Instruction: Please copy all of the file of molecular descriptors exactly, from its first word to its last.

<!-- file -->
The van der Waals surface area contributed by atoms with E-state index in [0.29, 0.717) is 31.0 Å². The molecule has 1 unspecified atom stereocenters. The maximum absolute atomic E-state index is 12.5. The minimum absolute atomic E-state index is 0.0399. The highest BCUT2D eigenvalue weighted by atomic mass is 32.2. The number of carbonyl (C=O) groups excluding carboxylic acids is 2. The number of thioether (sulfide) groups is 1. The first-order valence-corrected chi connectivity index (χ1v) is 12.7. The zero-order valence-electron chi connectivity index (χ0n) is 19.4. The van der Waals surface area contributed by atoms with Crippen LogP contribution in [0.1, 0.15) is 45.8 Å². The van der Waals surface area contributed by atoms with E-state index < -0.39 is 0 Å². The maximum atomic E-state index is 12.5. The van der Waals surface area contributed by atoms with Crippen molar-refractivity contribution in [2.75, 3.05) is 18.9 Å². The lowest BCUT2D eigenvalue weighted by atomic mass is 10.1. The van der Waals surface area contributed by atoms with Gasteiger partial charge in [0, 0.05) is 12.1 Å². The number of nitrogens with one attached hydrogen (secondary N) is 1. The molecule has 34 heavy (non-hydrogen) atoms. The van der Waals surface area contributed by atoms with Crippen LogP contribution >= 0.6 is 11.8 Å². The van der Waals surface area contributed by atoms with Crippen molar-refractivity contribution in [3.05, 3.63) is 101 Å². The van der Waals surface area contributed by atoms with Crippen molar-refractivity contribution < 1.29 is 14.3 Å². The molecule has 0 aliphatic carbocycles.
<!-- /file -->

The van der Waals surface area contributed by atoms with E-state index in [0.29, 0.717) is 31.0 Å². The molecule has 1 unspecified atom stereocenters. The maximum absolute atomic E-state index is 12.5. The minimum absolute atomic E-state index is 0.0399. The highest BCUT2D eigenvalue weighted by atomic mass is 32.2. The number of carbonyl (C=O) groups excluding carboxylic acids is 2. The number of thioether (sulfide) groups is 1. The first-order valence-corrected chi connectivity index (χ1v) is 12.7. The zero-order valence-electron chi connectivity index (χ0n) is 19.4. The van der Waals surface area contributed by atoms with Crippen LogP contribution in [0.1, 0.15) is 45.8 Å². The van der Waals surface area contributed by atoms with E-state index < -0.39 is 0 Å². The maximum atomic E-state index is 12.5. The van der Waals surface area contributed by atoms with Crippen molar-refractivity contribution in [2.75, 3.05) is 18.9 Å². The lowest BCUT2D eigenvalue weighted by atomic mass is 10.1. The van der Waals surface area contributed by atoms with Gasteiger partial charge in [0, 0.05) is 12.1 Å². The number of nitrogens with one attached hydrogen (secondary N) is 1. The molecule has 34 heavy (non-hydrogen) atoms. The van der Waals surface area contributed by atoms with Crippen LogP contribution >= 0.6 is 11.8 Å². The van der Waals surface area contributed by atoms with Crippen molar-refractivity contribution in [3.05, 3.63) is 101 Å². The van der Waals surface area contributed by atoms with Crippen molar-refractivity contribution < 1.29 is 14.3 Å². The molecule has 0 aliphatic carbocycles.